Perspective on the Gingrich Case: Keep Charity Clear of Politics


Newt Gingrich was re-elected speaker of the House
this
past January, despite findings by an investigative
subcommittee that he had used tax-deductible charitable
contributions for partisan political purposes. The House
Ethics Committee then reprimanded Gingrich and punished him
with a fine of $300,000.

Are the charges against Gingrich serious? Is the tax law
he is alleged to have violated important? Should the average
citizen care? As a lawyer who practices in this area every
day, I believe the answer is yes to all three questions.

There are one million charitable organizations in the
United States, employing about one-tenth of the nation’s
work force. All of them — colleges, churches, hospitals,
service groups and others — are required by the Internal
Revenue Code to abstain absolutely from supporting or
opposing candidates. Unlike a business corporation or labor
union, a charity may not sponsor or support a political
action committee.

Donors to charities are entitled to a tax deduction,
which means that roughly one-third of every donated dollar
is subsidized by the federal Treasury in the form of lost
tax revenue. This subsidy is justified if the funds are used
to teach our children, heal the sick or minister to the
poor. But donations to help elect or defeat political
candidates have been denied such a subsidy since 1954.

This is a simple rule, and for 40 years the vast majority
of charitable organizations have strictly observed the
prohibition. They may speak out on issues of policy or
morality, but their tax-exempt resources are off-limits to
politicians. Playing by this rule protects the integrity of
the nation’s charitable money supply.

This is the law that Gingrich is alleged to have broken.
The evidence against him appears to be, even to a
dispassionate observer, compelling if not devastating.

The subcommittee’s “Statement of Alleged Violation”
quotes a series of

promotional letters signed by Gingrich indicating that the
purpose of his

televised college course, “Renewing American Civilization,”
was to activate at least 200,000 citizens nationwide to
“unseat the Democratic majority in the House in 1994.” The
subcommittee found that “virtually the entire political
program for GOPAC,” Gingrich’s political action committee,
was “centered on developing, disseminating and using the
message of ‘Renewing American Civilization'” in 1993 and
1994.

The amount of money involved is not small. The
subcommittee’s report identified almost $1.5 million raised
and spent through the Kennesaw State College Foundation and
several other charities to support Gingrich’s TV program.
This could translate into a Treasury loss of about $500,000
in tax savings by Gingrich’s donors.

The way in which Gingrich and his assistants went about
funding the program suggests a serious form of abuse. The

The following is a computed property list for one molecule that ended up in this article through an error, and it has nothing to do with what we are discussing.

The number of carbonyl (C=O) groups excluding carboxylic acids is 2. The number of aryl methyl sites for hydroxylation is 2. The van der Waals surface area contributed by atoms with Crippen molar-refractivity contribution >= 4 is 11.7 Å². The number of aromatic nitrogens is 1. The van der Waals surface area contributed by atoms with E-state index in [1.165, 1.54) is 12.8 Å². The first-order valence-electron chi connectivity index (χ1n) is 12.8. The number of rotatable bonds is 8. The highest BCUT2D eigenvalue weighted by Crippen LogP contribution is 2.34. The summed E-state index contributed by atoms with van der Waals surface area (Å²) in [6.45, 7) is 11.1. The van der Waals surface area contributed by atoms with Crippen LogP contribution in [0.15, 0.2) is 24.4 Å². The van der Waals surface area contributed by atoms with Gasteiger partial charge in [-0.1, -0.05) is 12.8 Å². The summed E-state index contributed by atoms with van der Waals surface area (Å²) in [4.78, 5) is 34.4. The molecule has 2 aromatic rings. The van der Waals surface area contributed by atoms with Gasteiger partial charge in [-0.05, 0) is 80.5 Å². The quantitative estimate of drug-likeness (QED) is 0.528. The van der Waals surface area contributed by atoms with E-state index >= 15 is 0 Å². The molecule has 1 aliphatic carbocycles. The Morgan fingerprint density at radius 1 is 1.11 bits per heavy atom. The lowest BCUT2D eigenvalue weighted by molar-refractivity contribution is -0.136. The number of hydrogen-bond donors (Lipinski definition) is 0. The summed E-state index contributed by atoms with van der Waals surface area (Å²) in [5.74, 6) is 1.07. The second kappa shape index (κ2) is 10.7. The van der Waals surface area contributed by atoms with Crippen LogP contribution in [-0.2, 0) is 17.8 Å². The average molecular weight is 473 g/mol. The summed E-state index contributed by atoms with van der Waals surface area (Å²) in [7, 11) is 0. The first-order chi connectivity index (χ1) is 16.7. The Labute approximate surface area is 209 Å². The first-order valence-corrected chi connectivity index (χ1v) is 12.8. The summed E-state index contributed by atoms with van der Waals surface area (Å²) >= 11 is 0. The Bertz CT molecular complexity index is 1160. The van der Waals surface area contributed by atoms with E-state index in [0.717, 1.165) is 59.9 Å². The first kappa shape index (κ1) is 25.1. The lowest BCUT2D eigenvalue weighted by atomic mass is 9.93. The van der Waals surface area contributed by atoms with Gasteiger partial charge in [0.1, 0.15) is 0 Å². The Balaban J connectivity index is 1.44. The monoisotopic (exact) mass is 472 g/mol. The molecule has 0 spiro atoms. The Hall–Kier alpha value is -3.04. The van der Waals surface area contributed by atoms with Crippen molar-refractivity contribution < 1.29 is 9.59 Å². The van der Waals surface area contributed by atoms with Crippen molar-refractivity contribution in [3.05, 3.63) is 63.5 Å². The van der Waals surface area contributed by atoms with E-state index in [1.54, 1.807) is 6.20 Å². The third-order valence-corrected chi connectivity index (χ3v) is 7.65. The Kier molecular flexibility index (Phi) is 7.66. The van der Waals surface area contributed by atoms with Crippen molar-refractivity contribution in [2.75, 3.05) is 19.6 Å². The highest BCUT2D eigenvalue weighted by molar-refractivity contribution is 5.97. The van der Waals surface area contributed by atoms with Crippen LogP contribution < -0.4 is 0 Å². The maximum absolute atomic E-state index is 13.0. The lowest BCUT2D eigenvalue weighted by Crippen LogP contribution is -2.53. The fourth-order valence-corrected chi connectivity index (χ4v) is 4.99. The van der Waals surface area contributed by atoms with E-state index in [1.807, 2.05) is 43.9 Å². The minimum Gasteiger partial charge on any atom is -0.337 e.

executive director of the Kennesaw Foundation told the Los
Angeles Times, “We acted like a bank essentially,” leaving
decisions about how the money was raised and spent to
Gingrich and GOPAC. It appears that the college foundation,
currently under IRS audit, was asked to act as a conduit for
tax-deductible funds to support “Renewing American
Civilization.”

This is a form of charitable money laundering that the
IRS can attack by denying the tax deductions taken by
Gingrich’s donors. The IRS could also charge the key
individuals involved, including Gingrich, with aiding and
abetting an understatement of federal tax. If I were
Gingrich’s lawyer, I would worry that the charges could
escalate to tax fraud, mail fraud, conspiracy and
racketeering in the hands of an aggressive independent
prosecutor.

Overt violations of the prohibition on use of charitable
funds for political purposes are punished by the IRS. In
December l995, the IRS ruled that a left-of-center abortion
rights group violated the tax law by sending out
fund-raising letters containing political appeals — which
were less ambitious than those sent over Gingrich’s
signature. It revoked the tax exemption of a church in
upstate New York for sponsoring anti-Clinton newspaper ads
in 1992 and it has assessed religious groups associated with
Jimmy Swaggart and Jerry

Falwell $170,000 and $50,000 respectively for political
interventions.

Some aspects of the IRS rules on charitable political
activity are unclear. For six years, I have served as
co-chair of an American Bar Association subcommittee of
lawyers for tax-exempt organizations. We have submitted
detailed proposals to the IRS seeking clarification of the
rules on voter guides, mailing lists, PAC relationships and
other questions, with no response.

These are urgent issues because the few charities that
bend or break the rules put the law-abiding majority at a
disadvantage. When a politician steps way over the line, as
the subcommittee’s evidence indicates Gingrich has done, all
eyes in the nonprofit world watch to see what the
consequence will be.

As the last election demonstrated, candidates are
increasingly resorting to “soft money” strategies, working
outside traditional party structures to advance their
campaign prospects. There is mounting pressure to break down
the barriers protecting the tax-deductible charitable
dollar. It would be a mistake to treat the issue as a
trivial one.

The action taken by the House in re-electing Gingrich to
the speakership should make the public wonder: Will Congress
maintain the nonpartisan integrity of the charitable sector?
Or has promoting a politician’s image and ideology become
the equivalent of finding a cure for cancer or housing the
homeless?